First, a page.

Become Meaningfully UniqueJune 1, 2014
Back in 2011, Bob Clay, CEO of metalformer Pridgeon & Clay and Chairman of the Precision Metalforming Association (PMA), tasked the association with becoming “an essential partner” to member companies. Thus, PMA would develop products and services perceived as absolutely necessary, and be perceived as virtually indispensable.
I’ve recently revisited this notion, in the afterglow of PMA’s Automotive Parts Suppliers Conference (APSC) held last month in Novi, MI. There, the subject of “innovation engineering” took center stage when I had the honor of introducing to attendees Keith Helfrich, senior program manager, growth services, for the Michigan Manufacturing Technology Center. Helfrich’s 1-hr. talk at the APSC went over big with a packed house straining to absorb as much information as they could on how to make continuous innovation—rather than spontaneous innovation—a reality in their operations.
What’s the relationship of Helfrich’s notion of continuous innovation to Clay’s vision of being an essential partner to customers? Consider this parallel thought:
“If you’re not meaningfully unique, you better be cheap.”
That’s what Doug Hall, founder and CEO of the Innovation Engineering Institute, said in a report he presented to the National Academy of Sciences in Washington, D.C., late last year.For his part, here’s how Helfrich summarizes his view of innovation and growth at manufacturing companies:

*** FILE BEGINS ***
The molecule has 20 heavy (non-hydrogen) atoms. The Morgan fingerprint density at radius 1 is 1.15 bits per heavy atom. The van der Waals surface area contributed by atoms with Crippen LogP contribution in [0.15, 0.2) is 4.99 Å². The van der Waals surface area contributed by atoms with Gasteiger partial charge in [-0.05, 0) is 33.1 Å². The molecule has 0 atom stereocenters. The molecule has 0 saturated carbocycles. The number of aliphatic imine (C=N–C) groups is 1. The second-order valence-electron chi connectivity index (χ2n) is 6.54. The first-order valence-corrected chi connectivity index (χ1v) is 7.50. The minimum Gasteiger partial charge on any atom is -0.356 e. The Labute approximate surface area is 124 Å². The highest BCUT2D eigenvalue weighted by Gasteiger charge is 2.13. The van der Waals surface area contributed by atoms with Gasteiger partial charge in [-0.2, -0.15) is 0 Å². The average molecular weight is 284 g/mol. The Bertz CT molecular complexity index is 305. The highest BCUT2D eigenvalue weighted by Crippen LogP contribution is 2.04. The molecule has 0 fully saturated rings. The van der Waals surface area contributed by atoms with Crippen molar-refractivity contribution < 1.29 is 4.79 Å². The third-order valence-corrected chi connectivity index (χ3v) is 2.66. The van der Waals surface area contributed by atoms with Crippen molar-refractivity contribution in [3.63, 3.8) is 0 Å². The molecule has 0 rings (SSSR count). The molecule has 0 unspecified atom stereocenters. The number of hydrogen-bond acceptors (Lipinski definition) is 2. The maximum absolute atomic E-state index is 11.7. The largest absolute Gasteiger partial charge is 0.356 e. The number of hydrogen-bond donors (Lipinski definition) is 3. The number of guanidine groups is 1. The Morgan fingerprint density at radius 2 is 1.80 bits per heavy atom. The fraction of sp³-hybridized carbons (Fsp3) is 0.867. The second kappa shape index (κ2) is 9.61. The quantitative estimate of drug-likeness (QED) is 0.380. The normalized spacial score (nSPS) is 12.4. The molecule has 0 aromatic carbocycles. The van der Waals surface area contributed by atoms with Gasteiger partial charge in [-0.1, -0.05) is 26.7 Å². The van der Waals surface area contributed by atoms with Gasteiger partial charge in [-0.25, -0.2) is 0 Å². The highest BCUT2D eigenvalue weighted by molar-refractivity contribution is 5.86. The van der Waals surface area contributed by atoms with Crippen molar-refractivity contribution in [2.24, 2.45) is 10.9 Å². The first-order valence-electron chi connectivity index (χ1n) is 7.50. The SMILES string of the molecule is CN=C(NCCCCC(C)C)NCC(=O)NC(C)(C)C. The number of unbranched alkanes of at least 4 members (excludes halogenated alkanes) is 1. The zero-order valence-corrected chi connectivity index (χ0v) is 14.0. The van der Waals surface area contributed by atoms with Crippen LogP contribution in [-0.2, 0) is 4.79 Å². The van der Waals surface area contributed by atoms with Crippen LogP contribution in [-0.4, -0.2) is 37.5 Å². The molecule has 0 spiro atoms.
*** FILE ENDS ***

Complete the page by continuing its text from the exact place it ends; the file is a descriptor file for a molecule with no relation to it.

“Every senior leader at every company I meet tells me they’re searching for help when it comes to a growth process. They want the growth side of the business to run more like the manufacturing side: efficient, goal-driven, metric-based. Usually they describe the growth side as a ‘crap shoot.’”
Among the growth strategies Helfrich presented to APSC attendees is one centered on innovating to enhance speed to market. He also emphasizes customer cultivation.
(Note—taking this strategy one step further, in an article in this issue on online marketing by Fabricating.com’s Frank Russo, is the notion of turning customers into brand advocates. That article begins on page 34.)
June is National Safety Month
I would be remiss if I failed to aim the spotlight of this column on National Safety Month, recognized every June as a to remind us all to engage, with emphasis, on all things safety-related. The National Safety Council (NSC) even goes so far as to provide weekly topics on which to focus:
• Week One—prevent prescription-drug abuse
• Week Two—stop slips, trips and falls
• Week Three—be aware of your surroundings
• Week Four—put an end to distracted driving
• Bonus Week—summer safety.
Download an array of support materials to help plan your company’s National Safety Month activities at the NSC website, www.nsc.org. As the NSC says:“A little effort today has the potential to prevent tragedy tomorrow.”
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